External investor could be key to getting Rookwood built
AN EXTERNAL investor may be the way forward for Rookwood Weir, according to CQUniversity economics professor John Rolfe.
But the $352 million project would have to show a commercial return, something which Prof Rolfe was sceptical it could deliver based on the business case made public by the State Government this week.
Joint project proponents SunWater and the Gladstone Area Water Board developed the business case with Building Queensland considering demand, pricing, funding and financing models, delivery and operating models, costs, risks and benefits.
Having considered the business case since its release, Prof Rolfe said most of the scenarios proposed show the project does not quite deliver a commercial return.
He said there was one situation which could be viable, based on high return crops being produced and exported.
However, he warned that viability was also based on whether those crops could be exported overseas, with very little opportunity to get high volumes of production for domestic markets.
Prof Rolfe also said the figures may not reflect the general crop market.
"The returns they estimated from high value agriculture are pretty high, so I do have concerns that it is going to be very difficult to generate returns out of high value agriculture and make it worthwhile," he said.
Prof Rolfe said viable crops would have to focus on products which haven't been grown commercially in Central Queensland before, including mangoes, macadamia nuts and other high return crops.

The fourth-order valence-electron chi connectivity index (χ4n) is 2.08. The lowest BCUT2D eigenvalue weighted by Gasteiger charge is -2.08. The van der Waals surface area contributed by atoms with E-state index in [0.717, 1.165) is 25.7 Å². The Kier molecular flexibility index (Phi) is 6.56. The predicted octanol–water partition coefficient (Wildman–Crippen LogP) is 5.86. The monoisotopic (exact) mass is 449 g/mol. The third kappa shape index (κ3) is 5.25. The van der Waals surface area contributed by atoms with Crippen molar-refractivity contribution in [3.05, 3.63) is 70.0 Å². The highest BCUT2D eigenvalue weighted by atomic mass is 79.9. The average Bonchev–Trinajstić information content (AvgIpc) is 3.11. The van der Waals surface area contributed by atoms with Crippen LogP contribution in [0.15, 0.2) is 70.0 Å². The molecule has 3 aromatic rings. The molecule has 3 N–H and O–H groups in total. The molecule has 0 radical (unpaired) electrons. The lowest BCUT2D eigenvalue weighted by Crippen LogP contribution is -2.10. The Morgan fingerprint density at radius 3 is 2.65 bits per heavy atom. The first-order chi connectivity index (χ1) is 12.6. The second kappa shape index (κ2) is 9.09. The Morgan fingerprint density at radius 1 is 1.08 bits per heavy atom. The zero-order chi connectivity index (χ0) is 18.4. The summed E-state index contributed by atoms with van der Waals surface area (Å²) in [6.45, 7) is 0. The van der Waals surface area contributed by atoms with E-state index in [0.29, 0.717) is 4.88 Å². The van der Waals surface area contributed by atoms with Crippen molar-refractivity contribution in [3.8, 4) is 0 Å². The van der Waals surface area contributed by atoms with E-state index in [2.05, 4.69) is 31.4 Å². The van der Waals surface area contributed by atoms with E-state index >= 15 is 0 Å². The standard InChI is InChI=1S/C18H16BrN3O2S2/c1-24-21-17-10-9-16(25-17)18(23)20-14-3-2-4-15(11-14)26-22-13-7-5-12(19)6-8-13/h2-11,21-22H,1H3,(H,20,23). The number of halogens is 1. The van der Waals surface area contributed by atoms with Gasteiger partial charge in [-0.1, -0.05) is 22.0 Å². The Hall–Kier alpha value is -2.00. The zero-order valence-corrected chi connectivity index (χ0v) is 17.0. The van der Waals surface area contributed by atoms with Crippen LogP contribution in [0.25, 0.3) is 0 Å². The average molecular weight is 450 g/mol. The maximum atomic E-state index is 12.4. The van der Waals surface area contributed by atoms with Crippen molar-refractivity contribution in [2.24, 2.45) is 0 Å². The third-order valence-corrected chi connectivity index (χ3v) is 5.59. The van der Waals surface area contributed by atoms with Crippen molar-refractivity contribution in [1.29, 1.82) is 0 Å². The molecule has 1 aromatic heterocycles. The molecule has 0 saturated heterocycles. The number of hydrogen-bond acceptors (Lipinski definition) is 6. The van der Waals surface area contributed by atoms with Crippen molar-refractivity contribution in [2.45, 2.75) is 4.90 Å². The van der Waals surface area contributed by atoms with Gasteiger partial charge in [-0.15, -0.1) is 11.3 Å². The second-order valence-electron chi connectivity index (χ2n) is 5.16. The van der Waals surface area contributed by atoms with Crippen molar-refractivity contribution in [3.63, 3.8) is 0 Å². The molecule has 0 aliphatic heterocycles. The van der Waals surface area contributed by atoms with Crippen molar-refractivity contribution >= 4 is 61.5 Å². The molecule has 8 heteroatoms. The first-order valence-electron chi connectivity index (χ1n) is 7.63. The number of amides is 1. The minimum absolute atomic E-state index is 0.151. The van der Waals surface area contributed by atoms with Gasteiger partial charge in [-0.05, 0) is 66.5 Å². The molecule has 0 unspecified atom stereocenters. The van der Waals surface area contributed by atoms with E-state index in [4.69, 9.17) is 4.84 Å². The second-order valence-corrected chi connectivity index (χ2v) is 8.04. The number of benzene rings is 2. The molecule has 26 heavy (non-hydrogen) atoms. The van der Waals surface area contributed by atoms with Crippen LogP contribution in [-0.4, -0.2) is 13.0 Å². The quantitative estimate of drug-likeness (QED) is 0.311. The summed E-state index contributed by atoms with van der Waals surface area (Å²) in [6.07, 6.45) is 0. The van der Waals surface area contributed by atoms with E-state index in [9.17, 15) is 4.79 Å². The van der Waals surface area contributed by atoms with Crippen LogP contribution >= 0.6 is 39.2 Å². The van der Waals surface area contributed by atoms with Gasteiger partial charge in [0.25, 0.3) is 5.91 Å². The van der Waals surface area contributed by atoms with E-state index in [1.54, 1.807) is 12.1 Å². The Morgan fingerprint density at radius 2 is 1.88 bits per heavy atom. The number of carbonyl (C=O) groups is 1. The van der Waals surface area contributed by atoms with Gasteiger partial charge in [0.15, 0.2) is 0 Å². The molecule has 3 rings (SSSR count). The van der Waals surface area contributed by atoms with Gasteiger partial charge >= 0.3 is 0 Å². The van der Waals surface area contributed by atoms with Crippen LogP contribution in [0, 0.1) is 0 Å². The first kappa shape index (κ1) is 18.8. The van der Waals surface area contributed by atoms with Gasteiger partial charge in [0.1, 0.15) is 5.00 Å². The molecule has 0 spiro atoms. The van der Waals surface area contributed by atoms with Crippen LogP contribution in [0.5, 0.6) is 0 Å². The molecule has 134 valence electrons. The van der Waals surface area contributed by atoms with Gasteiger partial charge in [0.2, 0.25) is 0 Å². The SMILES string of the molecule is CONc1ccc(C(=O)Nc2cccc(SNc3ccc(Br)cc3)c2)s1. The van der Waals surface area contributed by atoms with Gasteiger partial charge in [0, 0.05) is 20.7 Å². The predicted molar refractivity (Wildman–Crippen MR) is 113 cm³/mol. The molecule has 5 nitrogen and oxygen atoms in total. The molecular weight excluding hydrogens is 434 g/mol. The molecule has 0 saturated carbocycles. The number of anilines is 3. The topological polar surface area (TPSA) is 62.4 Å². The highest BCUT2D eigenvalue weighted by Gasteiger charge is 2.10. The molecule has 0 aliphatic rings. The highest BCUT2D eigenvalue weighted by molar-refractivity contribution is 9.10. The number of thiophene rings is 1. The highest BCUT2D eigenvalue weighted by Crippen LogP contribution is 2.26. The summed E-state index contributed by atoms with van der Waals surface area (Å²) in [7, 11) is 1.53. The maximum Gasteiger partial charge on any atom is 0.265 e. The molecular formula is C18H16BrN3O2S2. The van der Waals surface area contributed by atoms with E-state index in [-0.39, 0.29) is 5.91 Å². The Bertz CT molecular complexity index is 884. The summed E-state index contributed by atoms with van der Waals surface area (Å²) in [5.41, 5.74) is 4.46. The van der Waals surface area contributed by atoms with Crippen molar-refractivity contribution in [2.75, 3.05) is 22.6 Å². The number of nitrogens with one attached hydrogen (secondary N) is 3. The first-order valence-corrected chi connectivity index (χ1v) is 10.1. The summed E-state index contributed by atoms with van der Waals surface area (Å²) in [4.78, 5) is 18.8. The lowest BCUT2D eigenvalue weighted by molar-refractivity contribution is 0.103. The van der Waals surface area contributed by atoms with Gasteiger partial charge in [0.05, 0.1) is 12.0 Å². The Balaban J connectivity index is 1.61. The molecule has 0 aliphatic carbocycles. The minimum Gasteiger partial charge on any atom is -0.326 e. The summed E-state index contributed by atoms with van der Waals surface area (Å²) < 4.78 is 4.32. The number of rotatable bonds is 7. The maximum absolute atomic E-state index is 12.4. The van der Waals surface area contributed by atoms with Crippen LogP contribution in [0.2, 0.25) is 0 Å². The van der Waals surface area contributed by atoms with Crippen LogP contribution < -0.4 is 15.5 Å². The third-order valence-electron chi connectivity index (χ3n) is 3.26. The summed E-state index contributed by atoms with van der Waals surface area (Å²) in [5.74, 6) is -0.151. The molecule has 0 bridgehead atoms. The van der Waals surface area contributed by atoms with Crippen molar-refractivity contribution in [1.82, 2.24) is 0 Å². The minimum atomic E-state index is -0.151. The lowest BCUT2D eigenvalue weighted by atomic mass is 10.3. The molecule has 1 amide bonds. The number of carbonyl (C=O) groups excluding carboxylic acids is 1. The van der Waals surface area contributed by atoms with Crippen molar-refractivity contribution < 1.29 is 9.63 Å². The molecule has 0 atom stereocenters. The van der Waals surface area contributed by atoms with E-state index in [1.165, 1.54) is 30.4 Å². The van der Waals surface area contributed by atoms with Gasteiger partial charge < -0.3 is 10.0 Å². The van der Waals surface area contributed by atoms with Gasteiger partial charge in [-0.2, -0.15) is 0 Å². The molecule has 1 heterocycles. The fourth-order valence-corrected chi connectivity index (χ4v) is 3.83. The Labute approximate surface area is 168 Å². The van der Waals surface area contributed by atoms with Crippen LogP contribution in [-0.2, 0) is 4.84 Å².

"The tricky thing is to get the scale of production early on so you can make a new market work," he said.
"There's very little market in domestic markets for new horticulture. It has to be an overseas market to make this work.
"I don't think it can be done on CQ's normal crops such as cotton and mung beans."
There are advantages to Rookwood Weir which place it in a unique position, though.
"I would think that there is as strong a case for this proposal as for any major agriculture infrastructure development around Australia," Prof Rolfe said.
"That's because we're in a unique position in two key ways and that is we would have at least half the water going to industry and urban, which really underpins the business case.
"The second thing is this is in an area of potential supply to Asian markets, it's very close to wonderful transport infrastructure (the international airport in Rockhampton and the port in Gladstone).
"We've got a lot of the bits of the puzzle ... and very close to making it work."
The business case revealed Rockhampton was at risk of running out of water and, based on today's population, water use, storage and operations, would have faced a shortfall in 1902.
Modelling showed the Fitzroy River Barrage could fall below minimum operating level once in 108 years at current demand.
However, Prof Rolfe said the volumes required by Rockhampton and Livingstone, even in these potential times of crisis, were not high enough to justify full government investment in a project without commercial viability.
He said previous drought experiences also showed residents preferred to cut back supply rather than pay for more water.
Prof Rolfe said the next step was to work out who would be the main proponent on this and who would market Rookwood to a potential third party investor.
"We need a clear pathway on how it will be marketed to get the extra player into this."